Starbucks opened its first location in Italy, a Reserve Roastery in Milan, located inside the historic Poste building in Piazza Cordusio. The coffee behemoth plans to bring additional cafes to Milan beginning in late 2018.
Starbucks' arrival in Italy – the company’s 78th global market – marks the first time Starbucks has established its retail presence in a new country with the Roastery format. Only two others currently exist: Seattle, which opened in 2014, and Shanghai, which opened in 2017.
The 25,000-square-foot roastery will offer limited availability, small-lot Arabica coffee sourced from 30 countries around the world, roasted for the first time in Europe and paired with freshly baked food from local baker Rocco Princi.
Designed for the Italian Customer
Designed with Italian customers in mind, the open floor plan gives guests an expansive view upon entering the space. The design uses vibrant colors, reflective of the Italian fashion and design community, throughout, and the glass ceiling above floods the space with natural light.
“We have spent the past year living and breathing the city of Milan, working closely with dozens of local artisans to bring to life our most beautiful retail experience that engages each one of our customers’ senses — sight, sound, touch, smell, and of course, taste,” says Liz Muller, chief design officer for Starbucks. “From the palladiana flooring that was chiseled by hand to the bright green clackerboard made by Italian craftsman Solari, everything you see in the Roastery is intentional, offering moments of discovery and transparency.”
At the heart of the space sits a fully functioning Scolari coffee roaster, manufactured just miles outside Milan. The Roastery provides customers access to all aspects of the roasting process, with a 360-degree walk-around view of the manufacturing site. Starting with the pouring of green coffee beans out of burlap sacks, customers journey with the coffee all the way to the finishing process — with the 22-foot-high bronze cask unfolding like a blooming flower, allowing a glimpse inside of the de-gassing chamber. From there, coffee whizzes overhead through copper pipes directly to silos at the coffee bars or to the in-house pack line to be packaged for distribution in Starbucks stores across Europe, the Middle East and Africa.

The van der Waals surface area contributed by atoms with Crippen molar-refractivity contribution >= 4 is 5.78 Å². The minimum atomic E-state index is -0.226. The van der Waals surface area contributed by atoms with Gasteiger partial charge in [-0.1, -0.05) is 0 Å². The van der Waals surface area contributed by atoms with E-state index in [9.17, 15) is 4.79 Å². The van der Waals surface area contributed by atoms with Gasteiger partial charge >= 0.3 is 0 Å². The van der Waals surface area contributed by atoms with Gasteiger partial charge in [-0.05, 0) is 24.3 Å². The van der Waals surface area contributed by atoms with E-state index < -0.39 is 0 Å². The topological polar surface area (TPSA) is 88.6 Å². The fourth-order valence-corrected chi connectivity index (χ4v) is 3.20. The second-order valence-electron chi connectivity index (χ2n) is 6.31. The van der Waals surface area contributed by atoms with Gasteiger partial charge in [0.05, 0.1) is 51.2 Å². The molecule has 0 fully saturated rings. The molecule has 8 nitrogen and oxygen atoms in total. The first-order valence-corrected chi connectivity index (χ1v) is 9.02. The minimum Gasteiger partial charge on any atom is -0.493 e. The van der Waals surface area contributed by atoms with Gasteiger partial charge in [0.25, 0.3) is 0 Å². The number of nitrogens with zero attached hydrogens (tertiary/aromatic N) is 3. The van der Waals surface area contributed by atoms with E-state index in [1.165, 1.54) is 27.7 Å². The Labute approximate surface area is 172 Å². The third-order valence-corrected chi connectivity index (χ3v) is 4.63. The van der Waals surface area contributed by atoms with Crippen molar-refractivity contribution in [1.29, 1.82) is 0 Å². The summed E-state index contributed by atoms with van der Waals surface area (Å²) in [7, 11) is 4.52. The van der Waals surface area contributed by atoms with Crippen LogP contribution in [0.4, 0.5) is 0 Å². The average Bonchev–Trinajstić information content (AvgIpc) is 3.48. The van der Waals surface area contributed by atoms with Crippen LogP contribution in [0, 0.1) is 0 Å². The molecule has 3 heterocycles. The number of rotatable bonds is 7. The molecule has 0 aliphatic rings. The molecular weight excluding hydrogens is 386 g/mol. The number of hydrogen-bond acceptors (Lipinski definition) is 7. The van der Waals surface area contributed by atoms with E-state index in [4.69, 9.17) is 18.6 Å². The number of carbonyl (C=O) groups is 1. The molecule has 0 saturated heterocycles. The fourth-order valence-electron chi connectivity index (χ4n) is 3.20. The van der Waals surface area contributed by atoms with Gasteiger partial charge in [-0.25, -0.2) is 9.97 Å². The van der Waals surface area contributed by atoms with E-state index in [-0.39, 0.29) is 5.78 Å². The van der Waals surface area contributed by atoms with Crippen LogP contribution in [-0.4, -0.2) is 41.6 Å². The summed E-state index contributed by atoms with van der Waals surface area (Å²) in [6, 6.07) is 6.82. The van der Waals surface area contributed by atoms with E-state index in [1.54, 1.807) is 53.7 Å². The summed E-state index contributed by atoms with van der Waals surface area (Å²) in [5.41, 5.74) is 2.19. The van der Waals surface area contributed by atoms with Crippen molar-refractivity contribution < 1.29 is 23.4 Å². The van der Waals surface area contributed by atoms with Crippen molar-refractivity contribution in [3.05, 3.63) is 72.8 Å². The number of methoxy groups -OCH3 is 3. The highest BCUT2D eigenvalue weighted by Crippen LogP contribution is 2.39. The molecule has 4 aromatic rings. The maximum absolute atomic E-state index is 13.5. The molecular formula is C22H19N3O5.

To the right of the roaster sits the main coffee bar. The wood-fronted bar features fluting, which echoes a motif found in Italian architecture throughout history. It is topped with marble sourced from the quarries of Tuscany. The coffee bar has a menu of more than 115 beverages across multiple brewing methods. The main bar also features a first for Starbucks, the affogato station, where staff make ice cream to order using a unique and theatrical liquid nitrogen finish and is meant to be paired with a shot of espresso.
To the left of the roaster resides a Princi Bakery, complete with a wood-fired oven, built on-site by hand using a crew of masons and artisans. In this area, guests can witness staff making dough and other elements that turn preparation into theater.
Upstairs on the mezzanine, the Arriviamo Bar — a first for Starbucks — overlooks the roastery and action below. The space was inspired by the Italian “aperitivo,” which refers to the practice of having social cocktails paired with small delicacies in the early evening hours. The 30-foot-long marble bar was carved from a single block of Calacatta Macchia Vecchia. Behind it, mixologists offer guests a bespoke menu of craft cocktails that draw inspiration from Italy and the brand’s coffee.
Outside on the building’s terrace, customers can enjoy the full range of Roastery coffees, cocktails and cuisine in a distinctly European environment, a street-side cafe. Also adorning the Roastery’s portico is a statue of a siren — the symbol of Starbucks steeped in classical lore — completely hand-carved in Carrara marble by Tuscan sculptor Giovanni Balderi.
Throughout the Roastery, complementing the physical retail environment is an interactive augmented reality (AR) experience, encouraging customers to use their mobile device to uncover more about Starbucks Reserve coffees, the roasting process and the company. The centerpiece of the AR experience is a floor-to-ceiling, wall-to-wall visual representation of Starbucks history and its coffee – engraved in brass by local craftsmen, burnished to an ombre finish and backlit to bring warmth to the story.
Of course, the Roastery also features a retail component for taking freshly roasted coffee beans home.